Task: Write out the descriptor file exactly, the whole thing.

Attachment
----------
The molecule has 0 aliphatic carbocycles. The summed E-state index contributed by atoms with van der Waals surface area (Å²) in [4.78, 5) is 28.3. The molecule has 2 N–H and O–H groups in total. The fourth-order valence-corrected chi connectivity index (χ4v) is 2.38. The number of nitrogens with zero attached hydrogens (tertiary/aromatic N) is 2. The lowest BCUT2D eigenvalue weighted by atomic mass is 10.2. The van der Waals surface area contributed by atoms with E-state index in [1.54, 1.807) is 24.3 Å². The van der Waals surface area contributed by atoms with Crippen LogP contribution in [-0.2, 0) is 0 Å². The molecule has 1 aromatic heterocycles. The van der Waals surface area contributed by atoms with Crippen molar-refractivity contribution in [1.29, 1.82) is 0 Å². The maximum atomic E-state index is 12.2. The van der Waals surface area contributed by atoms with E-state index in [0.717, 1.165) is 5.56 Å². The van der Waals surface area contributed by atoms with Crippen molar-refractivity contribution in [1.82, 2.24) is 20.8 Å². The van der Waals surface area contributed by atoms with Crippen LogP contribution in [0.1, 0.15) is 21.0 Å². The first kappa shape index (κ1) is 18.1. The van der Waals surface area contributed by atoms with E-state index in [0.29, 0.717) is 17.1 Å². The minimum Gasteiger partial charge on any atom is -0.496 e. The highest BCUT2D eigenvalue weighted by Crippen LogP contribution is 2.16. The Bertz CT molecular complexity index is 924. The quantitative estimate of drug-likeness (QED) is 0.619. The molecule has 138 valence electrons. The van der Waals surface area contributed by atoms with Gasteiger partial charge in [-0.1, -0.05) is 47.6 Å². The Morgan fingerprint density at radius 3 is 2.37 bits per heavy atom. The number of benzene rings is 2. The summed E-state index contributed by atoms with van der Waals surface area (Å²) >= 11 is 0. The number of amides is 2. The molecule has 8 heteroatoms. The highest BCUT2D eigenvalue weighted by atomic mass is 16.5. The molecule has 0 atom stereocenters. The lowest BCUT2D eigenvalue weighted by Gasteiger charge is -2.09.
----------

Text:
The molecule has 0 aliphatic carbocycles. The summed E-state index contributed by atoms with van der Waals surface area (Å²) in [4.78, 5) is 28.3. The molecule has 2 N–H and O–H groups in total. The fourth-order valence-corrected chi connectivity index (χ4v) is 2.38. The number of nitrogens with zero attached hydrogens (tertiary/aromatic N) is 2. The lowest BCUT2D eigenvalue weighted by atomic mass is 10.2. The van der Waals surface area contributed by atoms with E-state index in [1.54, 1.807) is 24.3 Å². The van der Waals surface area contributed by atoms with Crippen LogP contribution in [-0.2, 0) is 0 Å². The molecule has 1 aromatic heterocycles. The van der Waals surface area contributed by atoms with Crippen molar-refractivity contribution in [1.29, 1.82) is 0 Å². The maximum atomic E-state index is 12.2. The van der Waals surface area contributed by atoms with E-state index in [0.717, 1.165) is 5.56 Å². The van der Waals surface area contributed by atoms with Crippen molar-refractivity contribution in [1.82, 2.24) is 20.8 Å². The van der Waals surface area contributed by atoms with Crippen LogP contribution in [0.1, 0.15) is 21.0 Å². The first kappa shape index (κ1) is 18.1. The van der Waals surface area contributed by atoms with E-state index in [0.29, 0.717) is 17.1 Å². The minimum Gasteiger partial charge on any atom is -0.496 e. The highest BCUT2D eigenvalue weighted by Crippen LogP contribution is 2.16. The Bertz CT molecular complexity index is 924. The quantitative estimate of drug-likeness (QED) is 0.619. The molecule has 138 valence electrons. The van der Waals surface area contributed by atoms with Gasteiger partial charge in [-0.1, -0.05) is 47.6 Å². The Morgan fingerprint density at radius 3 is 2.37 bits per heavy atom. The number of benzene rings is 2. The summed E-state index contributed by atoms with van der Waals surface area (Å²) >= 11 is 0. The number of amides is 2. The molecule has 8 heteroatoms. The highest BCUT2D eigenvalue weighted by atomic mass is 16.5. The molecule has 0 atom stereocenters. The lowest BCUT2D eigenvalue weighted by Gasteiger charge is -2.09.